The translation vector works fine but I don't understand how the rotation vector works. I took some picture to illustrate my problem with the "roll rotation":</p>
<p>Here the rotation vector is approximately [in degree]: [180 0 0]
<img alt="image description" src="/upfiles/15626850347225475.png"></p>
<p>Here the rotation vector is approximately [in degree]: [123 -126 0]
<img alt="image description" src="/upfiles/15626851829885092.png"></p>
<p>And here the rotation vector is approximately [in degree]: [0 -180 0]
<img alt="image description" src="/upfiles/15626853815019584.png"></p>
<p>And I don't see the logic in these angles. I've tried the other two rotations (pitch and yaw) and there appear also "random". So if you have an explication I would be very happy :) </p>
http://answers.opencv.org/question/215377/aruco-orientation-using-the-function-arucoestimateposesinglemarkers/?comment=215380#post-id-215380what does "is approximately [in degree]" mean ? you get an (exact) vector of 3 angles in rad.Tue, 09 Jul 2019 10:37:17 -0500http://answers.opencv.org/question/215377/aruco-orientation-using-the-function-arucoestimateposesinglemarkers/?comment=215380#post-id-215380Answer by Eduardo for <p>Hi everyone!</p>
<p>I'm trying to program a python app that determine the position and orientation of an aruco marker. I calibrated the camera and everything and I used <em>aruco.estimatePoseSingleMarkers</em> that returns the translation and rotation vectors.
The translation vector works fine but I don't understand how the rotation vector works. I took some picture to illustrate my problem with the "roll rotation":</p>
<p>Here the rotation vector is approximately [in degree]: [180 0 0]
<img alt="image description" src="/upfiles/15626850347225475.png"></p>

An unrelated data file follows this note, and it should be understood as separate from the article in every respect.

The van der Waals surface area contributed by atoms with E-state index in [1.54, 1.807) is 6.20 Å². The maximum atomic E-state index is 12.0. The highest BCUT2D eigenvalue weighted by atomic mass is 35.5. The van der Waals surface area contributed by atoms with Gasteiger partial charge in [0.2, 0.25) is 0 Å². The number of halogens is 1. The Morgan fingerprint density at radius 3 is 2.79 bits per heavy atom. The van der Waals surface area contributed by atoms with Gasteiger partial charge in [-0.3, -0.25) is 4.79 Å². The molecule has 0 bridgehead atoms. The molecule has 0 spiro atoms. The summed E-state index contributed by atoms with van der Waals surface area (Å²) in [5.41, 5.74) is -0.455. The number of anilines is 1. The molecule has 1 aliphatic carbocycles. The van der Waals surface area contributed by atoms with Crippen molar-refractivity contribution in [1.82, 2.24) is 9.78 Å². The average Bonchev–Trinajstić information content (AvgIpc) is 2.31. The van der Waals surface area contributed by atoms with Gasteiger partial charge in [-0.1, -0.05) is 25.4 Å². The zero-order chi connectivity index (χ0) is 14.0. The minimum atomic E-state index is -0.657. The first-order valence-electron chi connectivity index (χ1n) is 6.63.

<p>Here the rotation vector is approximately [in degree]: [123 -126 0]
<img alt="image description" src="/upfiles/15626851829885092.png"></p>
<p>And here the rotation vector is approximately [in degree]: [0 -180 0]
<img alt="image description" src="/upfiles/15626853815019584.png"></p>
<p>And I don't see the logic in these angles. I've tried the other two rotations (pitch and yaw) and there appear also "random". So if you have an explication I would be very happy :) </p>
http://answers.opencv.org/question/215377/aruco-orientation-using-the-function-arucoestimateposesinglemarkers/?answer=215415#post-id-215415My first advice is to look at a course or a book on rigid body transformation, homogeneous transformation topics.
These topics are well-covered in a robotics or computer graphics course, for instance:
- [Ridig Body Motion – Homogeneous Transformations, Claudio Melchiorri](http://www-lar.deis.unibo.it/people/cmelchiorri/Files_Robotica/FIR_03_Rbody.pdf)
---
You have to understand what `rvec` and `tvec` are. First the camera model used in computer vision is described [here](https://docs.opencv.org/4.1.0/d9/d0c/group__calib3d.html#details). Additional information on pose estimation are described [here](https://docs.opencv.org/4.1.0/d9/d0c/group__calib3d.html#ga549c2075fac14829ff4a58bc931c033d).
---
`rvec` is a Rodrigues rotation vector, or [axis-angle representation](https://en.wikipedia.org/wiki/Axis%E2%80%93angle_representation).